Stem cells can improve functional recovery for Alzheimer's

Choi continues to state that the transplantation of stem cells been able to improve functional recovery for Alzheimer’s Disease. Mesenchymal Stem Cells (MSCs) could promote survival, increased metabolic activity and help to rescue the AD cell model in vitro.

Chi also states that the transplantation of Mesenchymal Stem Cells (MSCs) has been able to reduce Aβ deposition, to improved memory and to alleviate the AD pathology in AD mouse models. 

What makes stem cell therapy for Alzheimer’s so exciting is its possibility to halt the progression of the disease as well as regenerate damaged neurons rather than just slowing it, or managing symptoms.  


Stem cell research for Alzheimer's Disease

Stem cell research has proven the safety of using mesenchymal stem cells to treat a range of conditions. (4)  The efficacy of stem cell therapy ranges as per condition however, the literature is well on its way to solidifying the effectiveness of treatment for certain conditions, Alzheimer's being one of them.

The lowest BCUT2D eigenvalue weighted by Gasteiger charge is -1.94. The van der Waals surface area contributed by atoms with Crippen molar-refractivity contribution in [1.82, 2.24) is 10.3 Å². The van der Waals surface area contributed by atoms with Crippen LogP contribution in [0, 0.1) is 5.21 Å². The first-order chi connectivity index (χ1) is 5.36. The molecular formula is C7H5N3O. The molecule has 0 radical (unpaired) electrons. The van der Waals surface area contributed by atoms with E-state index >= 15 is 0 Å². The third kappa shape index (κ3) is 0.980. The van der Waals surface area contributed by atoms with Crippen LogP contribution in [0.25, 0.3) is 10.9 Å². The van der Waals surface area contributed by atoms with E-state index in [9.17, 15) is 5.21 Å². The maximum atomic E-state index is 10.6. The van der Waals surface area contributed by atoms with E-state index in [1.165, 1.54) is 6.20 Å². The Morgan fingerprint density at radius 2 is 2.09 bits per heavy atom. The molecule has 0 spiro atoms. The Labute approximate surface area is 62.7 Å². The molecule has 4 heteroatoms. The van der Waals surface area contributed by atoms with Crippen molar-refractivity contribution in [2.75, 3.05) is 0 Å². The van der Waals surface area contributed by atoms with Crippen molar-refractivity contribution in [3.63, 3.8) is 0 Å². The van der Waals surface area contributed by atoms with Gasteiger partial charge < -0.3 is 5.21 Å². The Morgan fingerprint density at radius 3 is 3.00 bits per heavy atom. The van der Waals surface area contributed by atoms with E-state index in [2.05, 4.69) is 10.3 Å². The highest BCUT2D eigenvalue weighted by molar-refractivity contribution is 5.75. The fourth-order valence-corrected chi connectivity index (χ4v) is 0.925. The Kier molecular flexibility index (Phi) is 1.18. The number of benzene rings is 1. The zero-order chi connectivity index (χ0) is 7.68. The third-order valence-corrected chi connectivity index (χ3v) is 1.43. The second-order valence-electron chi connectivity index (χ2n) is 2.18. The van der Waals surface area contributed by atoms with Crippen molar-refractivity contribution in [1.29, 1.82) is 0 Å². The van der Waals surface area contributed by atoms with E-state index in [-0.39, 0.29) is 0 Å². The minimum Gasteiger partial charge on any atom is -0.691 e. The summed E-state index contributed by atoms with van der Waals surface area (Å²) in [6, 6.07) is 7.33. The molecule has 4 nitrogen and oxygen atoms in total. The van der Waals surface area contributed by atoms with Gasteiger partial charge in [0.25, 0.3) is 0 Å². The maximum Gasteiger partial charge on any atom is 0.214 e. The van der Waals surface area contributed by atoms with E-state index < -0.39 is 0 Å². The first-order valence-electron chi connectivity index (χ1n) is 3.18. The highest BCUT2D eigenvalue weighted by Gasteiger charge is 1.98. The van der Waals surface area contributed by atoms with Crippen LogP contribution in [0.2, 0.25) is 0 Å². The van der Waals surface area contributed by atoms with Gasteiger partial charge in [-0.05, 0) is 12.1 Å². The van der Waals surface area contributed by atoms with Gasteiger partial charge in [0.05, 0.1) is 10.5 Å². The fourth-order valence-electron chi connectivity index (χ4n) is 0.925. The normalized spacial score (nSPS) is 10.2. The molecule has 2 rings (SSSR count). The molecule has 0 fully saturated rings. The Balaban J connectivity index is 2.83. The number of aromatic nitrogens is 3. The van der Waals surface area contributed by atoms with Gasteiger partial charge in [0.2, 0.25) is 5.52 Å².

References:

1) Alzheimer’s Disease. (2018, December 8). Retrieved from https://www.mayoclinic.org/diseases-conditions/alzheimers-disease/symptoms-causes/syc-20350447.

2) van der Kant, R., Goldstein, L.S.B. & Ossenkoppele, R. Amyloid-β-independent regulators of tau pathology in Alzheimer disease. Nat Rev Neurosci 21, 21–35 (2020) doi:10.1038/s41583-019-0240-3

3) Choi, S. S., Lee, S.-R., Kim, S. U., & Lee, H. J. (2014, March). Alzheimer's disease and stem cell therapy. Retrieved from https://www.ncbi.nlm.nih.gov/pmc/articles/PMC3984956/.

4) Wei, L., Wei, Z. Z., Jiang, M. Q., Mohamad, O., & Yu, S. P. (2017, October). Stem cell transplantation therapy for multifaceted therapeutic benefits after stroke. Retrieved from https://www.ncbi.nlm.nih.gov/pmc/articles/PMC5603356/.

About the author

Louis A. Cona, MD

Medical Director | DVC Stem

Dr. Cona has been performing stem cell therapy for over 10 years. He is a member of the World Academy of Anti-Aging Medicine (WAAAM). He is also a recognized member of the British Medical Association, the General Medical Council (UK), the Caribbean College of Family Physicians, and the American Academy of Family Physicians. He is the Medical Director for DVC Stem a world-renowned stem cell therapy clinic located in Grand Cayman.